Redundancies in querystring when requesting resources related to other resources

In order to request resources related to other resources, a dot-separated path for each relationship name can be specified: /articles/1?

Does this mean if you want the author of the article along with other resources related to him, you would have to write like so?


That seems a bit redundant, especially when the term is longer than author.

Is there a suggested leaner syntax?

@ethanresnick Any suggestions?

I’m not sure what you mean by this. Are you saying that repeating author is annoying, and you’re wishing there was an option something like /articles/1?include=author[cities,likes,comments,friends]?

1 Like

Yes, that syntax looks much better. I’ll use that. Thanks.

UPDATE: I did not decide to go with this. Read down the thread.

Note: My example is not compliant with the JSON API spec. I was just trying to understand what was irritating you.

To be compliant I think you would need to do something like this: /articles/1?include=author&fields[author]=cities,likes,comments,friends, see sparse fieldsets

1 Like

Yes. That’s better. I think you might’ve just forgotten to replace fields with relationships:


I suppose this allows for a robust definition relationships:


No, A resource object’s attributes and its relationships are collectively called its “fields”.

Hmm, the spec does say that. However, I imagine differentiating between when fields is referring to attributes v.s. relationships would be difficult for a server-side REST framework to rectify.

For example:


In this example, how would the receiver of this request know that I want all author.attributes as well as the four listed relationships?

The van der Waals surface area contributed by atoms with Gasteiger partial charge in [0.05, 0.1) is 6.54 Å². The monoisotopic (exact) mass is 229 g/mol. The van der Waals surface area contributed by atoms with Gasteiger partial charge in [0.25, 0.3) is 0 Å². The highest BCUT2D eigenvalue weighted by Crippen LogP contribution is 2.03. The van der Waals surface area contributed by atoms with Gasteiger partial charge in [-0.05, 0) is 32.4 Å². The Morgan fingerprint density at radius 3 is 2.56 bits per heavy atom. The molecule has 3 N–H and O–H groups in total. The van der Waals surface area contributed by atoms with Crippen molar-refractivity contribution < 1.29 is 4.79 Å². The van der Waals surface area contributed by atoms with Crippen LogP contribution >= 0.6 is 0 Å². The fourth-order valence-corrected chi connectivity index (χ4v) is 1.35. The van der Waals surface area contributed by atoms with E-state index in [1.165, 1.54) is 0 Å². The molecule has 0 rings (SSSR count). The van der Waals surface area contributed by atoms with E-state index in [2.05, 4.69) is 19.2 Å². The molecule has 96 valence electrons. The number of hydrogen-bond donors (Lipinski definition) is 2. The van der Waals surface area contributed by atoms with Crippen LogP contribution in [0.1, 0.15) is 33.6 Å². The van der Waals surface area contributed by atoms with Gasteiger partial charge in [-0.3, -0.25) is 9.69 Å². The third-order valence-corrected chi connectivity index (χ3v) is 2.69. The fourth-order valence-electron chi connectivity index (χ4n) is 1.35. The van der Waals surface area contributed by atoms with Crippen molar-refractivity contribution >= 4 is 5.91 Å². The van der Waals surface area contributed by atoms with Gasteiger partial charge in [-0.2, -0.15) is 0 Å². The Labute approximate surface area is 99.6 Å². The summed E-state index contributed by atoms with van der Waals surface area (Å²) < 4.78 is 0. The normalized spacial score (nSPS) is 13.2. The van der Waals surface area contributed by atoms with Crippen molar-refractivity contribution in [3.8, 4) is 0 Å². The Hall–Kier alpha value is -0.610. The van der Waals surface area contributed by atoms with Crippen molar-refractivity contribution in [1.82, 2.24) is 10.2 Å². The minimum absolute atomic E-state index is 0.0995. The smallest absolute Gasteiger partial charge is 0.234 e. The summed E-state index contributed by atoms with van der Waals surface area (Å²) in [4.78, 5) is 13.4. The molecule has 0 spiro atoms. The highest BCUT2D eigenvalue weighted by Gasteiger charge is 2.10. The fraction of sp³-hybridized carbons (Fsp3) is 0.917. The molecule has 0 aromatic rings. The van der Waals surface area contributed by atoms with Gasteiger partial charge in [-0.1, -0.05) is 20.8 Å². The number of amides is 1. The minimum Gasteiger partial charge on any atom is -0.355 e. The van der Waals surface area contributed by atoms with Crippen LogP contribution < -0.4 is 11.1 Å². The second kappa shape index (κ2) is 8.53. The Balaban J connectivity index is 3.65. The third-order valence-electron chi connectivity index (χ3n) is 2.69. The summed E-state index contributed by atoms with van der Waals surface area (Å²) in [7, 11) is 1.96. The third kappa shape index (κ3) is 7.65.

If those are not fields on the attributes, one might expect to end up with an empty author.attributes object.

It wouldn’t.

You would.

If this is a genuine problem I’d question the resource model and approach, for example:

  1. Are resources nested too deeply?
  2. Should some relationships be promoted to attributes?
  3. Should the server be performing includes by default, and not relying on clients to request them? (Clients that don’t want full data can always use fields to suppress what they don’t want.)
1 Like

I appreciate your input. This discussion has helped me.

  1. Are resources nested too deeply?

I don’t think so. My understanding is that the value of JSON API’s lies in the ability to make complex requests in a single call.

  1. Should some relationships be promoted to attributes?

Often they should. Sometimes they should not.

For predictability, we’re using our resource types as an ORM, so attribute keys can only be omitted in the request, not added.

  1. Should the server be performing includes by default, and not relying on clients to request them?


… (Clients that don’t want full data can always use fields to suppress what they don’t want.)

I still think there needs to be a way to distinguish when to suppress keys on the attributes v.s. the relationships. This might be something to revisit in the next version.

In order to be compliant with the JSON API spec, I may just use the verbose dot syntax for the time being:


1 Like

Interesting. For me the value is in being a more structured / opinionated format than HAL, while still being flexible. The include feature is a bonus. If I my problem called for lots of complex requests, I’d probably try to collapse them into a single call using GraphQL rather than JSON API.

I imagine there are a lot of benefits for users and I think that’s great.

GraphQL requires a different server infrastructure, so that is not always an option.

In Yehuda Katz’s interview with The Changelog #189, he explains at 1:22:56 that he believes the core value of JSON API is to allow for complex requests using an existing REST server infrastructure.

One of JSONAPI’s strengths is that it is designed to be easy to automate with good tools.

Aesthetic concerns over how readable or writeable it is to humans tend to be far less important in practice than people think. It needs to be debuggable by humans, but that is a different standard.

“Leaner syntax” for the query string only matters when you’re hand-assembling queries, and that is not really the happy path. Whereas introducing a more complicated grammar that’s more compact makes it harder to make the automated tooling always do the right thing.